United States District Court, District of Columbia
E. BOASBERG, United States District Judge.
Ashraf-Hassan, a French citizen of Pakistani origin, recently
obtained a favorable verdict after a bench trial in her
workplace-discrimination suit against the Embassy of France,
her former employer. She now seeks attorney fees and costs
totaling $271, 786.15, which accounts for many - but not all
- of the hours and expenses her attorneys incurred over five
years of litigation. The Embassy opposes those fees, both
because it believes the verdict to be in error and because it
views the fees as unwarranted for various reasons. Concluding
that Plaintiff has met her burden of proving that the fees
and costs are reasonable, the Court will award the full sum
the fees cover numerous stages of this protracted suit, the
relevant background facts largely consist of its procedural
history. The Court will also identify the different attorneys
who represented Plaintiff throughout the litigation, as their
hours and rates form the basis of her fee calculation.
is a Muslim woman who was born in Pakistan, moved to France
as a child, and obtained French citizenship in the 1990s.
See Ashraf-Hassan v. Embassy of France
(Ashraf-Hassan VI), No. 11-805, 2016 WL 2626833, at
*2 (D.D.C. May 6, 2016) (reciting the Court’s oral
findings of fact). In the early 2000s, she obtained a job at
the French Embassy in Washington, D.C., and arrived in the
United States on an A-2 visa in October of 2001 to begin
working as an intern. Id. After her probationary
period ended in February 2002, she was hired as a local
employee and became an intern-program coordinator under the
supervision of Chantal Manes, the head of the Embassy’s
cultural program. Id. According to Plaintiff, over
the next four years, she suffered ill treatment and
harassment from her supervisors. Late in 2006, the Embassy
informed her that her contract would not be renewed,
requiring her departure at the end of January 2007.
Id. at *4.
four years later, in April 2011, Plaintiff brought suit in
this court, alleging a throng of wrongful-termination and
hostile-work-environment claims under Title VII - on the
basis of race, religion, national origin, pregnancy, or
retaliation for her engaging in protected activity. See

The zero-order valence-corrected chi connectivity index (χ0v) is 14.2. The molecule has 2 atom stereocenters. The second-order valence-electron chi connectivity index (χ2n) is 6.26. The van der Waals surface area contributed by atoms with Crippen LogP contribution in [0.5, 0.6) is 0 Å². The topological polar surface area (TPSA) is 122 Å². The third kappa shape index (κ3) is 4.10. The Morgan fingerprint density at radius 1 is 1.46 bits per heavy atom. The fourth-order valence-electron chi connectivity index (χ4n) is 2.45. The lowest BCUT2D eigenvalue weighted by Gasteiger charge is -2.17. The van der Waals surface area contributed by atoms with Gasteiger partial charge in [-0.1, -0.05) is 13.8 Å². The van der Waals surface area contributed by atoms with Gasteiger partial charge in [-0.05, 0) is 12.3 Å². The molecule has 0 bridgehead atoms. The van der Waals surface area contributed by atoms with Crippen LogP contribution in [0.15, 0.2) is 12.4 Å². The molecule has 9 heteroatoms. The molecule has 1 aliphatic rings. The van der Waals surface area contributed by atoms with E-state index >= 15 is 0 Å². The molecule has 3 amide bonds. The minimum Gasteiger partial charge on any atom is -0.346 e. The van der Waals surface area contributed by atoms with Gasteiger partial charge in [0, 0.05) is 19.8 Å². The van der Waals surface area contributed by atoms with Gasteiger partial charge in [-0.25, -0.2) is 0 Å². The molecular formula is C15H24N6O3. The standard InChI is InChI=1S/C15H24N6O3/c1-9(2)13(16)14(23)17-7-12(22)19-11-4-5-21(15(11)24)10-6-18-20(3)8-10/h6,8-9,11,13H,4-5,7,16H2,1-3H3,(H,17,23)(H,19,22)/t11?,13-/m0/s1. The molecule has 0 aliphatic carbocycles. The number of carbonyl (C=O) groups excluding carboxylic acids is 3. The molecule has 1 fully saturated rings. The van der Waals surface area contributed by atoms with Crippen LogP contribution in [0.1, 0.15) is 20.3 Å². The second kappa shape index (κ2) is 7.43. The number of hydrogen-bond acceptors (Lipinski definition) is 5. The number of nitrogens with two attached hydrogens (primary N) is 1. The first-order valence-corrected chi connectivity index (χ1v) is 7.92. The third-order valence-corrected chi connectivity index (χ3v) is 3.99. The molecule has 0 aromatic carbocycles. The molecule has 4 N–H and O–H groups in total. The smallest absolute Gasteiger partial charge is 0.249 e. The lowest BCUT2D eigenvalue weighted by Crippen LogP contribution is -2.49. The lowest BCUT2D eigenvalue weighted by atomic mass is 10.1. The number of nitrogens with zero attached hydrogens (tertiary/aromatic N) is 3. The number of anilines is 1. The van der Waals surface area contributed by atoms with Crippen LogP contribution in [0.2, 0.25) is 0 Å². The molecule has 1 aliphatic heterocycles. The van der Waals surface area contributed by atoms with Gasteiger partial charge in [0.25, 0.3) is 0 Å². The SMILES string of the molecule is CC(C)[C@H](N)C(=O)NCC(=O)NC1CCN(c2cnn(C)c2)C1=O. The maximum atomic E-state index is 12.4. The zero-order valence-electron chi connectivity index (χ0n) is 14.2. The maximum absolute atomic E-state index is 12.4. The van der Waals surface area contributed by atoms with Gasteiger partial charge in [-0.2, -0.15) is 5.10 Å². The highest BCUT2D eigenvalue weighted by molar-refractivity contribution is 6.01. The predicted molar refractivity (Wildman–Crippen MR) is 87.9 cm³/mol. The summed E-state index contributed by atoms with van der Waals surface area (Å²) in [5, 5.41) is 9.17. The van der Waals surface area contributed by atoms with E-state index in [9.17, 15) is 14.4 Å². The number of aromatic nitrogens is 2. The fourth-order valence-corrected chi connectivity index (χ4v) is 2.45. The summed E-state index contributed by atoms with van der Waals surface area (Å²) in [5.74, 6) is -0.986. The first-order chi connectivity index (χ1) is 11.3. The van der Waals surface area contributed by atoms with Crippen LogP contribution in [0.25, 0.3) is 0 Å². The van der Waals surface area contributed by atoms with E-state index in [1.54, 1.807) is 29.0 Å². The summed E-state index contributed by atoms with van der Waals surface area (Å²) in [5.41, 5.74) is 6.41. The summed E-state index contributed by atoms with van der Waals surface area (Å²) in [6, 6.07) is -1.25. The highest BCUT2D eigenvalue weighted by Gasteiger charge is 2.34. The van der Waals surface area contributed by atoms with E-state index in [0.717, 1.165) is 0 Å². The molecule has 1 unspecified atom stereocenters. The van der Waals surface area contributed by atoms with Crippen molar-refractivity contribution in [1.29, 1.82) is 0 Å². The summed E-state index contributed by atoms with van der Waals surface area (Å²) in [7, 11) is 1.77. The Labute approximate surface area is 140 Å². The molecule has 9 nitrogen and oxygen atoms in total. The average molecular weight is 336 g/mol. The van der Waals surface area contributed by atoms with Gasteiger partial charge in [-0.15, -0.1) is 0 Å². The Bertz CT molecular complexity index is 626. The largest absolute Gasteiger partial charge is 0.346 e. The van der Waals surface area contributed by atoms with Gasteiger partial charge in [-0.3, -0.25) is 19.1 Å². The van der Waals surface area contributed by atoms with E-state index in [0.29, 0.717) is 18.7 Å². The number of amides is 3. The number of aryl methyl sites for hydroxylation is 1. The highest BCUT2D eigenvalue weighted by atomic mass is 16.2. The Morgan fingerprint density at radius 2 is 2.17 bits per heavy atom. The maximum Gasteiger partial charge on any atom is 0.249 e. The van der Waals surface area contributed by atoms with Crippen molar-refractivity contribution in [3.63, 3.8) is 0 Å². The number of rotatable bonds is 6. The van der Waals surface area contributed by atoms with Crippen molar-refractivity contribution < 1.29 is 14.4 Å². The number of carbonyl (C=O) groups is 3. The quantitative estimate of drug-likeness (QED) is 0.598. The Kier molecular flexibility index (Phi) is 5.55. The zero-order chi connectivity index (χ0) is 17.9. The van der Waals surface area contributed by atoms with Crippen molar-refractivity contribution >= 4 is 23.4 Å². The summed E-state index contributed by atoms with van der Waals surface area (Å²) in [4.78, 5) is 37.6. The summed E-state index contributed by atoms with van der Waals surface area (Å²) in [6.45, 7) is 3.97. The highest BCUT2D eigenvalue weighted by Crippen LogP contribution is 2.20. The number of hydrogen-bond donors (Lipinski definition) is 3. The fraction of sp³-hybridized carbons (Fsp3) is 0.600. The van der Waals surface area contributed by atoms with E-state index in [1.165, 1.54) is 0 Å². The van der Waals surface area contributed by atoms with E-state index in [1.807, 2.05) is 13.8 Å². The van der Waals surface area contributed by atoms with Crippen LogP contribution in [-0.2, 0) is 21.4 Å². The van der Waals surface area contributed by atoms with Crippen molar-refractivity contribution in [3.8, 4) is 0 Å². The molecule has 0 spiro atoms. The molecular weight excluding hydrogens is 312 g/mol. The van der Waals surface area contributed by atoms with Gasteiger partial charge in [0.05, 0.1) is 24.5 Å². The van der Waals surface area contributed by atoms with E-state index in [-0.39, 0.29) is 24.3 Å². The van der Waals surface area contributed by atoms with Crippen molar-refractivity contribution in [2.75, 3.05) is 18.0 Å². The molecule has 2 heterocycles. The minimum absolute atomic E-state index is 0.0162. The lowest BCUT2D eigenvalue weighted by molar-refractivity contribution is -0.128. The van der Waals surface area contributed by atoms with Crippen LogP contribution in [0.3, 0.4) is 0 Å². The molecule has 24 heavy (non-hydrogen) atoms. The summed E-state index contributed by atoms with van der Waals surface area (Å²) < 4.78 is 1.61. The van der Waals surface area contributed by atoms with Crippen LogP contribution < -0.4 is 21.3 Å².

generally Am. Compl. The Embassy subsequently filed a
motion to dismiss, which the Court granted as to four counts
(pertaining to Plaintiff’s termination) but denied as
to the remaining four counts (which raised
hostile-work-environment claims). See Ashraf-Hassan v.
Embassy of France (Ashraf-Hassan I), 878
F.Supp.2d 164, 175 (D.D.C. 2012).
several months of discovery, the Embassy moved for summary
judgment in the summer of 2013, arguing that it was entitled
to prevail as a matter of law given the record adduced by the
parties. See ECF No. 32. It claimed that Plaintiff
had failed to develop sufficient proof of a hostile work
environment and that its various affirmative defenses
entitled it to judgment. See Ashraf-Hassan v. Embassy of
France (Ashraf-Hassan II), 999 F.Supp.2d 106,
113-17 (D.D.C. 2013). The Court denied that motion in full in
November 2013, id. at 117, and scheduled a bench
trial for mid-April 2014. See Minute Order of
12/17/2013. The Embassy moved for reconsideration,
see ECF No. 38, which the Court also denied on
January 16, 2014. See ECF No. 45 (Ashraf-Hassan
not achieved success on the substance of the dispute, the
Embassy next took a different tack, filing an eve-of-trial
motion to dismiss in which it argued - for the first time -
that the Court lacked subject-matter jurisdiction under the
Foreign Sovereign Immunities Act. See ECF No. 51.
The Court promptly denied that motion, concluding that the
case fell “squarely within multiple exceptions to the
[FSIA].” Ashraf-Hassan v. Embassy of France
(Ashraf-Hassan IV), 40 F.Supp.3d 94, 97 (D.D.C.